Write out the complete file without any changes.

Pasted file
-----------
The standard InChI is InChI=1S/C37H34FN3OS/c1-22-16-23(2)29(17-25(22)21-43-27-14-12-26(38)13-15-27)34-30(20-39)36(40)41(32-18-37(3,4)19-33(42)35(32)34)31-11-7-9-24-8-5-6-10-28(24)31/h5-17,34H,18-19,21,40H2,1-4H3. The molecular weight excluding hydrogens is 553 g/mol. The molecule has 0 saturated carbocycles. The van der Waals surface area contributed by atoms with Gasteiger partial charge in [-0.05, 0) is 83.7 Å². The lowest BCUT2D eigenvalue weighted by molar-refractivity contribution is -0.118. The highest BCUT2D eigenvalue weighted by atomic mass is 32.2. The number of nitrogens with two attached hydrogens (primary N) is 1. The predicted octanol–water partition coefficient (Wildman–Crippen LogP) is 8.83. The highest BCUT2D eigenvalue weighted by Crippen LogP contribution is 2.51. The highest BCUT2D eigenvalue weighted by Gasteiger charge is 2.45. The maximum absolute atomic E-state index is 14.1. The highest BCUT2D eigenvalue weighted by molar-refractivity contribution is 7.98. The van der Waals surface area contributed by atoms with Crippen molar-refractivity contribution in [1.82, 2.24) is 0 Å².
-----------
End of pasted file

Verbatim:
The standard InChI is InChI=1S/C37H34FN3OS/c1-22-16-23(2)29(17-25(22)21-43-27-14-12-26(38)13-15-27)34-30(20-39)36(40)41(32-18-37(3,4)19-33(42)35(32)34)31-11-7-9-24-8-5-6-10-28(24)31/h5-17,34H,18-19,21,40H2,1-4H3. The molecular weight excluding hydrogens is 553 g/mol. The molecule has 0 saturated carbocycles. The van der Waals surface area contributed by atoms with Gasteiger partial charge in [-0.05, 0) is 83.7 Å². The lowest BCUT2D eigenvalue weighted by molar-refractivity contribution is -0.118. The highest BCUT2D eigenvalue weighted by atomic mass is 32.2. The number of nitrogens with two attached hydrogens (primary N) is 1. The predicted octanol–water partition coefficient (Wildman–Crippen LogP) is 8.83. The highest BCUT2D eigenvalue weighted by Crippen LogP contribution is 2.51. The highest BCUT2D eigenvalue weighted by Gasteiger charge is 2.45. The maximum absolute atomic E-state index is 14.1. The highest BCUT2D eigenvalue weighted by molar-refractivity contribution is 7.98. The van der Waals surface area contributed by atoms with Crippen molar-refractivity contribution in [1.82, 2.24) is 0 Å².